49 pages 1 hour read



Nonfiction | Book | Adult | Published in 380

A modern alternative to SparkNotes and CliffsNotes, SuperSummary offers high-quality Study Guides with detailed chapter summaries and analysis of major themes, characters, and more.


The Pervasiveness of Dualities

To understand the Symposium, it is important to recognize that the ancient Greeks did not categorize their world along moral lines, dividing objects, feelings, or behaviors as “good” or “bad.” Rather, the ancient Greeks viewed “good” and “bad” as outcomes rather than moral absolutes. For example, strife, in the poet Hesiod’s Works and Days, can be beneficial when it inspires humans to work hard to achieve greatness; it can also be destructive when it provokes humans to compete with each other in ways that provoke conflict. This is the concept at work in Pausanias’s speech, when he describes the Celestial and Common manifestations of Aphrodite. Aphrodite’s duality is the tension between the opposing poles at her core: being both divine and of the people. This tension suffuses the Symposium, from its structure to its central figures to Love itself.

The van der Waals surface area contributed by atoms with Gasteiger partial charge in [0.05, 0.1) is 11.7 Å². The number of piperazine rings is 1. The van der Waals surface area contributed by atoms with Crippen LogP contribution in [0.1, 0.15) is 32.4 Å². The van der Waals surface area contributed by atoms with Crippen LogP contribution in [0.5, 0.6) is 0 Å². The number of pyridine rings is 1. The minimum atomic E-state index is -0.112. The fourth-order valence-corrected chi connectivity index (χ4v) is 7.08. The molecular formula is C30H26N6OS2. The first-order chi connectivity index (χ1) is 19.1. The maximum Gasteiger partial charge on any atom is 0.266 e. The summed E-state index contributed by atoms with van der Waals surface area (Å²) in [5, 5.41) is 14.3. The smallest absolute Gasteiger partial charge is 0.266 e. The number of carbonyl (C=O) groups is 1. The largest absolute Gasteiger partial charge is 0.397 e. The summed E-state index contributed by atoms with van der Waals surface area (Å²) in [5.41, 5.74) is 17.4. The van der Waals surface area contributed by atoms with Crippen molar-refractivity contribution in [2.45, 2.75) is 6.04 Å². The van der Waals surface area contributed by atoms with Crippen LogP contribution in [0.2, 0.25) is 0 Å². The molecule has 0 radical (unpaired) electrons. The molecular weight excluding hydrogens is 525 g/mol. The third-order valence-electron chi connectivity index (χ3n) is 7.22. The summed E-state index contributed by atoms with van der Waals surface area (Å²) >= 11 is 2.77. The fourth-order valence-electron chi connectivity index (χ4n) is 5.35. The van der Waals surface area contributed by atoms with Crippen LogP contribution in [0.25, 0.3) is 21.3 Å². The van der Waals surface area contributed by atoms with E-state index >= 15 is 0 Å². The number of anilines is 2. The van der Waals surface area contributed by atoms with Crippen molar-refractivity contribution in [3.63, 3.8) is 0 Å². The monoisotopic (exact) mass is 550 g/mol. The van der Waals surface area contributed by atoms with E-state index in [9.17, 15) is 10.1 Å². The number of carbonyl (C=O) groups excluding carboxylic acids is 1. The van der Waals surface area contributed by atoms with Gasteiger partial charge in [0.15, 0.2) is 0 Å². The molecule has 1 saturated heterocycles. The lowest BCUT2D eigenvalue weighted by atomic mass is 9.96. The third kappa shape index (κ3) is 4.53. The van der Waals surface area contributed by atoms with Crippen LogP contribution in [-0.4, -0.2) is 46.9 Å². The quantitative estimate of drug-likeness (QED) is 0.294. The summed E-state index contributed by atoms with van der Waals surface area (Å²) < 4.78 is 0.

Structurally, the presence of the dual is felt from the outset with the first line: Apollonius’s response to a question or statement that remains unknown to the audience. With this beginning, Plato establishes a tension between his philosophical method (dialogue) and the method of his ideas’ transmission (text). Across the Symposium, the reader is continually reminded that what is being heard or read was a dialogue that now is a fixed text to which the reader does not have full access.